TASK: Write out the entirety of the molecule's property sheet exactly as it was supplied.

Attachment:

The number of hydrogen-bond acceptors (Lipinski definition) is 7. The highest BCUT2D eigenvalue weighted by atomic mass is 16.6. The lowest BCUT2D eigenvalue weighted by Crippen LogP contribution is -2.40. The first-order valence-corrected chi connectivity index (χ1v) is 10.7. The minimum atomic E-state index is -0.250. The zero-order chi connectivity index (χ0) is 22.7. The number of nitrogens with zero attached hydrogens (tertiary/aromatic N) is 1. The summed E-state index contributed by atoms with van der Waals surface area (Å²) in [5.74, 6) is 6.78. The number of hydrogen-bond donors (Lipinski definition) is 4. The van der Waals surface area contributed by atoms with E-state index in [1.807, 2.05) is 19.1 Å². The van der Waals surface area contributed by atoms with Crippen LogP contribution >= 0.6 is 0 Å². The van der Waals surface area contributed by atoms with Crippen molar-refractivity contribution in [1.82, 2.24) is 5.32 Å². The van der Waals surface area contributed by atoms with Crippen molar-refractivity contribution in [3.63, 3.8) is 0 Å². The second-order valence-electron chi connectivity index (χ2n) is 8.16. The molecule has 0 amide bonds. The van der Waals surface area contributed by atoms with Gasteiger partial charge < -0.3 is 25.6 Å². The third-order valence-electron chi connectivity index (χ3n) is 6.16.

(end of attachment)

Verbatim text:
The number of hydrogen-bond acceptors (Lipinski definition) is 7. The highest BCUT2D eigenvalue weighted by atomic mass is 16.6. The lowest BCUT2D eigenvalue weighted by Crippen LogP contribution is -2.40. The first-order valence-corrected chi connectivity index (χ1v) is 10.7. The minimum atomic E-state index is -0.250. The zero-order chi connectivity index (χ0) is 22.7. The number of nitrogens with zero attached hydrogens (tertiary/aromatic N) is 1. The summed E-state index contributed by atoms with van der Waals surface area (Å²) in [5.74, 6) is 6.78. The number of hydrogen-bond donors (Lipinski definition) is 4. The van der Waals surface area contributed by atoms with E-state index in [1.807, 2.05) is 19.1 Å². The van der Waals surface area contributed by atoms with Crippen LogP contribution >= 0.6 is 0 Å². The van der Waals surface area contributed by atoms with Crippen molar-refractivity contribution in [1.82, 2.24) is 5.32 Å². The van der Waals surface area contributed by atoms with Crippen molar-refractivity contribution in [3.63, 3.8) is 0 Å². The second-order valence-electron chi connectivity index (χ2n) is 8.16. The molecule has 0 amide bonds. The van der Waals surface area contributed by atoms with Gasteiger partial charge < -0.3 is 25.6 Å². The third-order valence-electron chi connectivity index (χ3n) is 6.16.